I have been following Silver for many years – you’ll find some of my other stories about her on this blog – and I recently had the pleasure of interviewing her again in the aftermath of Hester Street being included in the National Film Registry.  I also interviewed Hester Street star Carol Kane, though I won’t have a chance to post anything from my conversation with her until a later date.  Silver, by the way, is one of the most underrrated filmmakers of her or any time.  Her body of work in the 1970s and ’80s, though quite small, can stand with nearly any director’s.  I highly recommend Hester Street, the rarely screened Between the Lines and Chilly Scenes of Winter (also known as Head Over Heels), Loverboy, and Crossing Delancey, which for my tastes is one of the best romantic comedies ever made.

The grapevine tells me Silver may be coming back to Omaha (a rare occurrence) for a Film Streams program that Alexander Payne is arranging.  After years of interviewing her by phone and writing about her, I hope to finally meet her.  Stay tuned.

 

 

 

Joan Micklin Silver’s Classic ‘Hester Street’ Included in National Film Registry

©by Leo Adam Biga

Soon to be published in the Jewish Press

 

Long before Kathryn Bigelow struck a blow for women filmmakers by capturing the Best Director Oscar, Omaha native Joan Micklin Silver made her own Hollywood inroads as a feminist cinema pioneer.

With her 1975 directorial debut Hester Street  she joined a mere handful of women directors then. Just completing the film and getting it released was a major feat. The low budget, black-and-white independent told a period Jewish immigrant story partly in Yiddish with English subtitles.

“With great effort we made the film,” says Silver.

Her script adapted the Abraham Cahan novel Yekl: A Tale of the New York Ghetto. As the eldest daughter of Russian Jewish immigrant parents, the story held deep reverberations for Silver, who says she gloried in her father’s tales “of what it was like in Russia and what it was like coming over and his first banana.” Hester Street allowed her to commemorate on screen the immigrant experience she sprang from. “I cared a lot about the ties I had to that world,” she once told a reporter.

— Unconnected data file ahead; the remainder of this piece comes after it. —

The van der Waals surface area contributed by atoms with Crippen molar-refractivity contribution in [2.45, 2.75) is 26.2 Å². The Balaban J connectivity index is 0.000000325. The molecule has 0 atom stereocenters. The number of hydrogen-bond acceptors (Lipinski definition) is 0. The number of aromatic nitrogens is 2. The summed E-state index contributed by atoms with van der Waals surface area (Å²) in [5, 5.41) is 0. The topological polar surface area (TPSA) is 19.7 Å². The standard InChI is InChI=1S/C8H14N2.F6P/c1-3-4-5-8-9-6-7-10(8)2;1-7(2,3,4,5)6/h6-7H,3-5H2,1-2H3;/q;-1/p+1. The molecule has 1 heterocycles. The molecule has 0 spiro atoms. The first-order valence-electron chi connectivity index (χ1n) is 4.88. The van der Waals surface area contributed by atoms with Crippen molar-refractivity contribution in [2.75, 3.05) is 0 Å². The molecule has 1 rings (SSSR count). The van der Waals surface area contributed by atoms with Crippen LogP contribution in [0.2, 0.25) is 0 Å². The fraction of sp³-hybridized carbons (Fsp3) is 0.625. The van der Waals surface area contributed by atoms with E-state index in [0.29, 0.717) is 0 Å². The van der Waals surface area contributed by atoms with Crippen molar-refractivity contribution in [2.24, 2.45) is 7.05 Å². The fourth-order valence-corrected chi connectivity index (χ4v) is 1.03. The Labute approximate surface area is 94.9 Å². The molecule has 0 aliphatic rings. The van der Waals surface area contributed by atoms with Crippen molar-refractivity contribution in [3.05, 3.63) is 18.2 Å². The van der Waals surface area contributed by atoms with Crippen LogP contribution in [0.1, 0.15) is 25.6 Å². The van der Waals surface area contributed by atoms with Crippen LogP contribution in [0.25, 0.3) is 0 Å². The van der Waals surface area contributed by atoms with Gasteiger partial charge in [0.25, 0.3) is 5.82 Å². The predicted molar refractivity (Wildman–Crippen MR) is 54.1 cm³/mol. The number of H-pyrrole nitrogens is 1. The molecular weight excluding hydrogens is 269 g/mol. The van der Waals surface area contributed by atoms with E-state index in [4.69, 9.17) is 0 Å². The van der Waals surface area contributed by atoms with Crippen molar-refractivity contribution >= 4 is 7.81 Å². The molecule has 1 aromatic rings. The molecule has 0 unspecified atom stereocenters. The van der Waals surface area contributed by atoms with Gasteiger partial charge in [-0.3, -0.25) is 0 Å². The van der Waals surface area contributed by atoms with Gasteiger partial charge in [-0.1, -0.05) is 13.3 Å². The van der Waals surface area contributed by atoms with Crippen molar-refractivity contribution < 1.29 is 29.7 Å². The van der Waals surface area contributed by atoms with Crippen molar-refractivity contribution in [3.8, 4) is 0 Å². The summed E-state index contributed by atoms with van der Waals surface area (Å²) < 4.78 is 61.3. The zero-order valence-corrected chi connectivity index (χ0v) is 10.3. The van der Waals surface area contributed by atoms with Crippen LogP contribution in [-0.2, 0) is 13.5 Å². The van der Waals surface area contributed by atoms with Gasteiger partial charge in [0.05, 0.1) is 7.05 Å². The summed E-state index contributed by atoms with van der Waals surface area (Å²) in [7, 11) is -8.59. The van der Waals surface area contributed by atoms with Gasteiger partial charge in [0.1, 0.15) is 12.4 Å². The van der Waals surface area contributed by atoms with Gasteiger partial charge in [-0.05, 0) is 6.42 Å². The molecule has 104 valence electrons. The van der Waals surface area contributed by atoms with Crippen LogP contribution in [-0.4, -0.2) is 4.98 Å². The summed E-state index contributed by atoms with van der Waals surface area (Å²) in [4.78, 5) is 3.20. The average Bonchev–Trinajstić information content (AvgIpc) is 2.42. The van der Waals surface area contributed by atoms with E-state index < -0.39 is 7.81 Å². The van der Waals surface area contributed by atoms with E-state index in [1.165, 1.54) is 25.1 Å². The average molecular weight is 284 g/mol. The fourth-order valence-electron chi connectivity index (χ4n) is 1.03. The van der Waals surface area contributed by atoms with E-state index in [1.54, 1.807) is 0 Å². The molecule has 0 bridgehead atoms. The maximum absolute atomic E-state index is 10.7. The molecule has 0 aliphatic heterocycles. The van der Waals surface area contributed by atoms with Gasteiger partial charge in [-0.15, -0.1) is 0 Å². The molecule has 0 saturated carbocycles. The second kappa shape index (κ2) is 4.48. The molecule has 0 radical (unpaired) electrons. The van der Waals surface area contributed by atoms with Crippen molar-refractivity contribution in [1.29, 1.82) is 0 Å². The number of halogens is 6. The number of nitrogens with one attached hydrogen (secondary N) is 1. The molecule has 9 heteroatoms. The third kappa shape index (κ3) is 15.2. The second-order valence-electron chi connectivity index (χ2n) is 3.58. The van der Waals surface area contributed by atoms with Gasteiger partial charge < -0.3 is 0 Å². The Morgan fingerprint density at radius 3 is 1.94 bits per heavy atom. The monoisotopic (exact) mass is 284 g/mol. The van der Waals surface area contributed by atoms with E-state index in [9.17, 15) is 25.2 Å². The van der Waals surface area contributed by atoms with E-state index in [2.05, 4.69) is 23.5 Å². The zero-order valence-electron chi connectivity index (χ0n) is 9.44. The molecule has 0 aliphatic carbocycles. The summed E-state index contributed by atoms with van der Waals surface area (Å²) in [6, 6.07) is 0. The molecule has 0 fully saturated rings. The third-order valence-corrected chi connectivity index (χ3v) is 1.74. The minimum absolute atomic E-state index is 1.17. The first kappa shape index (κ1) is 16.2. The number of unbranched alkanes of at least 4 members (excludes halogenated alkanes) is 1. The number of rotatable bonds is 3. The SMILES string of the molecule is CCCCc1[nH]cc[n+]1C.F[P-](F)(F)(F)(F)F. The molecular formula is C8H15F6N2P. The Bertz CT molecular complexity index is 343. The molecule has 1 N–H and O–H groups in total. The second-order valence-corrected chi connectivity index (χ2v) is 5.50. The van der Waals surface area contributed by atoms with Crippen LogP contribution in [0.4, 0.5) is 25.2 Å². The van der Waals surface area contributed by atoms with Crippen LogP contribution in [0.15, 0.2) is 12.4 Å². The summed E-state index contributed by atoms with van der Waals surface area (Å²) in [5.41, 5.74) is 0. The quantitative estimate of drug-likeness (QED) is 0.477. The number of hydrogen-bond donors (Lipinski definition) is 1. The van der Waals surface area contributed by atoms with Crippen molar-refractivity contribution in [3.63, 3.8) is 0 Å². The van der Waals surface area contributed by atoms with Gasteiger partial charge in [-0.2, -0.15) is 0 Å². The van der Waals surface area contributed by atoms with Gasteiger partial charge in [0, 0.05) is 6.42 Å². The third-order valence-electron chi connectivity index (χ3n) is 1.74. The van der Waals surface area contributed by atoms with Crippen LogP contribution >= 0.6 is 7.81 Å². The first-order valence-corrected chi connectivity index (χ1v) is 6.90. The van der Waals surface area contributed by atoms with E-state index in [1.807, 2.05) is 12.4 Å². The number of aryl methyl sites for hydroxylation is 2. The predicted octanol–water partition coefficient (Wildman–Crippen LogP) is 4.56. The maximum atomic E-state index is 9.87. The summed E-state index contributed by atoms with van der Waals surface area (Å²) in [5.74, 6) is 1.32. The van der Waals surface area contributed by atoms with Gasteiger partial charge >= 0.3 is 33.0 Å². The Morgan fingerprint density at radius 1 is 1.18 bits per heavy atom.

That the film became a sensation was a small miracle.

“One thing I thought as I was making the movie, ‘Well, who knows if I’ll ever get to make another film,’ and I say that because things were pretty dire for women directors and I really wanted to make one that would count for my family. The immigrant experience was a very big part of my family’s experience.”

Silver feels the film strikes a chord with viewers because “it tells an immigrant story in an interesting, believable and honest way.”

Last November Hester Street’s impact was confirmed when the National Film Preservation Board included it among 25 new selections in the National Film Registry, a U.S. Library of Congress-curated archive of significant American movies. Its citation notes the film’s been “praised for its accuracy of detail and sensitivity to the challenges immigrants faced during their acculturation process.”

The honor took Silver by surprise.

“I was really pleased, I had no expectation, and I was delighted to be on the same list with a John Ford movie (The Iron Horse) and a Charlie Chaplain movie (The Kid). It’s pretty exciting,” the longtime Manhattan resident says.

 

 

 

 

The recognition is doubly satisfying given the difficulty of getting the movie made and released. She recalls one Hollywood executive who rejected the project suggested she change the story to Italians. When no studio would finance the story of early 20th century Eastern Jewish immigrants, her husband Ray Silver, who worked in real estate, raised the $350,000 to do it. He also produced the picture and made sure it got seen.

“Certainly he’s the hero of my story,” she says.